2 Ways Your Website Sucks

Entertainment companies and entertainers get dragged into this idea of making a super great website because they think it will open the money faucet for their biz. This is not true. You don’t need a website at all to close a deal in 2020.

“But what if the prospective client googles you and finds no website? Isn’t that a red flag?

– the logical part of your brain

The answer to that question is YES! For most businesses it’s a red flag to not have a website at all. Avoiding red flags sounds like a fear-driven approach but, most of the time this is the best way to build a small business website.

If you go the no-red-flags approach, you are NOT:

  • trying to be a superhero
  • trying to close a sale
  • trying to give everyone all the info about your business
  • trying to automate the process of working with clients

?? look at all the time you just saved in development. You don’t have a big responsibility anymore.

The Two Mistakes

1. Show too much

2. Don’t show value

If you show too much on your site, you might show something that is a red flag — like you list your whole resume and it includes something offensive to the client.

Another scenario where showing too much can be detrimental is … someone recommends you for a gig. The prospect looks around your website, feels the need to really dig in and find out more, gets a phone call, switches browser tabs and doesn’t return.

Show as much value as you can in your site immediately. What will the client be pumped about? You can be wrong. As long as it’s not a red flag.

I see dead sites

I see bad sites with 8 pages of nothing all the time because someone gets on wix or they grab a wordpress template and think they need to fill up all the pages that are included. That’s not how to make a thing. Make your minimal viable site (usually one page) and be done with it. Move on to work that gives you a return on your investment.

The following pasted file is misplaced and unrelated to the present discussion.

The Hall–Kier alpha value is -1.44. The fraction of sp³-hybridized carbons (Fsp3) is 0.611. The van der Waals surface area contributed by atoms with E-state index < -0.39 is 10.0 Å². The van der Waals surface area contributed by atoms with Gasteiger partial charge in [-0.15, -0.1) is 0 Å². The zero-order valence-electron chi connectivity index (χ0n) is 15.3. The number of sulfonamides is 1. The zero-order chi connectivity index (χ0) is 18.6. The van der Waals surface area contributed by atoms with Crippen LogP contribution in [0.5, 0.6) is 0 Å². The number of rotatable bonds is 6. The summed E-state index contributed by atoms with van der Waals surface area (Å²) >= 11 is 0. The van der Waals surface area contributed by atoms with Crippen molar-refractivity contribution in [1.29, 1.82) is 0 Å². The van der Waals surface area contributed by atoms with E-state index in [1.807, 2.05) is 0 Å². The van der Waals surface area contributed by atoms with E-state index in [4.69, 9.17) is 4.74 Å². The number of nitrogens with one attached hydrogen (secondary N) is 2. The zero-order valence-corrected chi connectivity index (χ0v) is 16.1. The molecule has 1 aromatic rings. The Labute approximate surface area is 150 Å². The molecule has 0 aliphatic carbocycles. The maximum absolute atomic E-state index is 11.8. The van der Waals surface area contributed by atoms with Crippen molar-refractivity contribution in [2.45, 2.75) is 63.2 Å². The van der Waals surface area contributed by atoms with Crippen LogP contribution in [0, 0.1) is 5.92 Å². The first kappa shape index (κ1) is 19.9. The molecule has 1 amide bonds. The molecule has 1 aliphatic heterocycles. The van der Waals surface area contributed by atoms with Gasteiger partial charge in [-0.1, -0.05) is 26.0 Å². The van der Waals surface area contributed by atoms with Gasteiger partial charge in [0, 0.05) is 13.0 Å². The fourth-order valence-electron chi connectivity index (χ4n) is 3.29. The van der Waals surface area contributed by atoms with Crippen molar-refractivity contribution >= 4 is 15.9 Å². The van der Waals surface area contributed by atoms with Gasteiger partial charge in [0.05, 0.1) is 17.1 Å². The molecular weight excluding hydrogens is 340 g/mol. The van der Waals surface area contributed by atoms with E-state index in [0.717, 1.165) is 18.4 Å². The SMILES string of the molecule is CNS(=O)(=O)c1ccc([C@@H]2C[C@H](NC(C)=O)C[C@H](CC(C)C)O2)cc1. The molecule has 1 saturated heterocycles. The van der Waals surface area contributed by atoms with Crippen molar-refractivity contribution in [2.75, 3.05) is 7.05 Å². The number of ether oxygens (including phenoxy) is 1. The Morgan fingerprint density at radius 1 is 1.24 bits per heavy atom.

Basic no-red-flags format

  1. Headline : “Our value is this”
  2. Quick Description of what you do “We make this thing and that thing”
  3. Call to action “Contact us now”
  4. Image of you looking valuable
  5. More value
  6. More description
  7. More value
  8. More description
  9. More value
  10. Repeat Call to action

There are other types of sites

There’s also an information site if you run a company where people will need to be able to search on their own to find tons of information. This might include user manuals and stuff like that

A tool site is a tool for the user to do something that’s automated. A good example of this is an airline website which is mostly used for booking flights directly through it.

A sales funnel site would be a site that is meant for closing a sale or taking the potential client on the next step of the sales journey. Many people mistake their website purpose and think they need to close sales, but it’s impossible to have a site that’s a sales funnel and it’s for the general public. These sites are very specific to an audience who has a particular interest, fits a demographic, and is already partially on-board to buy.

A portfolio site is a site that shows some past work. It’s useful if you’re being compared to other creators in a controlled environment, but will be too dry for a normal visitor and will not show the value that you have. Like the funnel, it’s for a specific part of the sales / job getting process.

Written By Scot for entertainment pros

Scot Nery has helped some of the biggest companies in the world achieve entertainment success. He's bent on elevating all entertainment.

View His Work Read More Writings Email to Pay Scot for Help

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